The Material

Artie was up for workshop today, and class was in an hour. He rehearsed his bit one more time in front of the mirror, something his roommates made fun of him for. Rehearsing in front of the mirror was for actors, according to them, not comedians. It was for vain people. A good comedian was the opposite of vain, they said (though none of them seemed to know what the word for that was). Artie argued that the best comedians were those who had total control over their slightest expressions, complete self-awareness, and how did one get to complete self-awareness without observing oneself a little bit too closely for a while, without a touch of vanity?

‘That’s the whole trick,’ his roommates had said. ‘To have one and not the other.’

‘I know what you’re thinking,’ Artie said to his own face in the mirror. He thought it was a great way to open, acknowledging the audience’s doubts. ‘You’re thinking, This guy is too good-looking to be funny.’

Which was something he’d heard countless times.

‘It wasn’t always like this.’

Part of Artie’s four minutes today involved showing his classmates a blown-up photo of his teenage face (not the worst photo of him that existed, but a close contender) and pointing at different ‘problematic’ areas with a laser pen. The problematic areas were zits and crooked teeth, that kind of thing. Nothing crazy, nothing out of the ordinary. An unfortunate haircut. He’d been a bit fat, too, at the time, which wasn’t something anyone could believe when they saw him today, at twenty-four years old. He thought it would be funny, adopting a cold professor persona, presenting on his own face as if it were the map of an old battlefield, going over the forces at work, the opposing factions.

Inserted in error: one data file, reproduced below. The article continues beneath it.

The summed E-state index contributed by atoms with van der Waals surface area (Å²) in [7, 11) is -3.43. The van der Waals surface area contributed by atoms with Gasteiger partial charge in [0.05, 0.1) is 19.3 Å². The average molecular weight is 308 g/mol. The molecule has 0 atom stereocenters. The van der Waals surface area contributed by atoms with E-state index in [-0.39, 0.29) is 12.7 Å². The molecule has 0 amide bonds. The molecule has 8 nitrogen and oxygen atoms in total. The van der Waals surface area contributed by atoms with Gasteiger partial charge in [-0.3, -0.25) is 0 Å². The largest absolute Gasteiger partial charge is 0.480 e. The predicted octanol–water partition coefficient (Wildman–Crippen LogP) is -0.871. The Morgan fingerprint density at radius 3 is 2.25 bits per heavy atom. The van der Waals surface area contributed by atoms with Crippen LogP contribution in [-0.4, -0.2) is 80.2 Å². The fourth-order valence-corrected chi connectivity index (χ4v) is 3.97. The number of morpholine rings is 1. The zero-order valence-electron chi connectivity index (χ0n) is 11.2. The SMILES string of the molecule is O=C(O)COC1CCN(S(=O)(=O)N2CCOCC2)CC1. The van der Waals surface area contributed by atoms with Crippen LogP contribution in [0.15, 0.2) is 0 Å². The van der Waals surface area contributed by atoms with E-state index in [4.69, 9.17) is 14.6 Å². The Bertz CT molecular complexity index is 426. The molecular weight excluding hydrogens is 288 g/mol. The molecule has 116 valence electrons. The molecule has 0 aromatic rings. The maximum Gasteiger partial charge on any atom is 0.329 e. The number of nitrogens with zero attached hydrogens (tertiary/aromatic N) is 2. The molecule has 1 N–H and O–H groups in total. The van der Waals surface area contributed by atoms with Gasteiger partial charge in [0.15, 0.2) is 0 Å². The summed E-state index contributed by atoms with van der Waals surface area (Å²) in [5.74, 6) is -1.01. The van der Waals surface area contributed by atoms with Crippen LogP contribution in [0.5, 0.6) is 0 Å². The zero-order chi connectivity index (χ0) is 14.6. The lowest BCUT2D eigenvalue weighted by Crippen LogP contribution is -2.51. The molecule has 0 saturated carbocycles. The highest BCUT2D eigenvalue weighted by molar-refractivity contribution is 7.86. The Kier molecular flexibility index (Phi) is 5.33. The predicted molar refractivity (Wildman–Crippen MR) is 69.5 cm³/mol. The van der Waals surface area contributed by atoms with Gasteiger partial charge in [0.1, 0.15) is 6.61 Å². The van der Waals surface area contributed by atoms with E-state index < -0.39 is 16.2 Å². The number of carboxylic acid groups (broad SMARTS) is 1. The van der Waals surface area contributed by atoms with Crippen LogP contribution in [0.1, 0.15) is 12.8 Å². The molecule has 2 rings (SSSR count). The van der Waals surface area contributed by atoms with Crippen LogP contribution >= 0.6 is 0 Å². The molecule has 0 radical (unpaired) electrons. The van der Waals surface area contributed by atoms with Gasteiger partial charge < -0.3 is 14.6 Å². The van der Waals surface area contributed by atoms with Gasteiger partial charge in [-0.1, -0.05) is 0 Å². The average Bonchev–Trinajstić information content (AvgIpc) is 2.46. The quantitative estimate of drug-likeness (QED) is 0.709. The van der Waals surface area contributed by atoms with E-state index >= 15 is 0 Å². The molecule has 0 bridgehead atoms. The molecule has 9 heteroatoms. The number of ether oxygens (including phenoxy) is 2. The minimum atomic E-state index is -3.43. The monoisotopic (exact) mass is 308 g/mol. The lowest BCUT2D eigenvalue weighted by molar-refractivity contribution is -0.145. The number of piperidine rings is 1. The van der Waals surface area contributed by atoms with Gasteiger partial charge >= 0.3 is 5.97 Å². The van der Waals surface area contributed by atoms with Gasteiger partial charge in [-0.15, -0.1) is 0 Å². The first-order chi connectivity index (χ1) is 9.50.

One of his roommates knocked on the bathroom door.

‘Your mom’s on the phone,’ he said.

‘I’m busy.’

‘She says it’s important.’

He pushed the door open and handed Artie the phone. Why did they even have a landline? Who was paying for this? On his way out, his roommate glanced at Artie’s teenage photo, the blown-up face printed on cardboard, and didn’t even smile at it.

‘Mom,’ Artie said into the phone. ‘It’s Wednesday. I’m rehearsing.’

‘I know, sweetheart, but Mickey’s missing.’

‘He’s not missing. He’s probably at Ethel’s.’

‘Have you heard from him?’

Wouldn’t he have told her first thing if he’d heard from his brother? Was there a joke to be made about this? Either to his mom, right now, or in general, later and for an audience, about how people didn’t think before they spoke?

‘Mickey’s a grown man,’ Artie said. ‘He’ll show up in a couple of days.’

‘That’s not the definition of a grown man,’ his mother said. ‘“Shows up eventually.”’

Wasn’t it, though? As opposed to ‘runs away from responsibility and severs all ties to start over elsewhere, never to be heard from again’? Didn’t being an adult mean pushing away that fantasy eighty times a day and judging those who gave in to it?

‘How’s Dad doing?’ Artie said.